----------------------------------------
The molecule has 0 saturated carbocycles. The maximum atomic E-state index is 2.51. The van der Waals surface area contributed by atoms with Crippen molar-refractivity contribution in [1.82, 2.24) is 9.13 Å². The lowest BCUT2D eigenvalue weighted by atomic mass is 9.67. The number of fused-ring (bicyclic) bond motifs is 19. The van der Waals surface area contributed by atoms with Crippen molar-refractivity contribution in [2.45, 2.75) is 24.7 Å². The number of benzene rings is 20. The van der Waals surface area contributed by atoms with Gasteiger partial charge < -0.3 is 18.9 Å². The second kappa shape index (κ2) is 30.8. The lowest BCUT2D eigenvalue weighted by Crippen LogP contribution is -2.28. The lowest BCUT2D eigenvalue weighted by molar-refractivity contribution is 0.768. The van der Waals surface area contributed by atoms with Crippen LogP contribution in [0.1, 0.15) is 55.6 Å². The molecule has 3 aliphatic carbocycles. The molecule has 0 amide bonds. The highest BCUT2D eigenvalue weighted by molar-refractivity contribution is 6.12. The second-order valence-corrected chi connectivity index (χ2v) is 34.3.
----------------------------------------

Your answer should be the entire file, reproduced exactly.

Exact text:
The molecule has 0 saturated carbocycles. The maximum atomic E-state index is 2.51. The van der Waals surface area contributed by atoms with Crippen molar-refractivity contribution in [1.82, 2.24) is 9.13 Å². The lowest BCUT2D eigenvalue weighted by atomic mass is 9.67. The number of fused-ring (bicyclic) bond motifs is 19. The van der Waals surface area contributed by atoms with Crippen molar-refractivity contribution in [2.45, 2.75) is 24.7 Å². The number of benzene rings is 20. The van der Waals surface area contributed by atoms with Gasteiger partial charge < -0.3 is 18.9 Å². The second kappa shape index (κ2) is 30.8. The lowest BCUT2D eigenvalue weighted by Crippen LogP contribution is -2.28. The lowest BCUT2D eigenvalue weighted by molar-refractivity contribution is 0.768. The van der Waals surface area contributed by atoms with Crippen LogP contribution in [0.1, 0.15) is 55.6 Å². The molecule has 3 aliphatic carbocycles. The molecule has 0 amide bonds. The highest BCUT2D eigenvalue weighted by molar-refractivity contribution is 6.12. The second-order valence-corrected chi connectivity index (χ2v) is 34.3.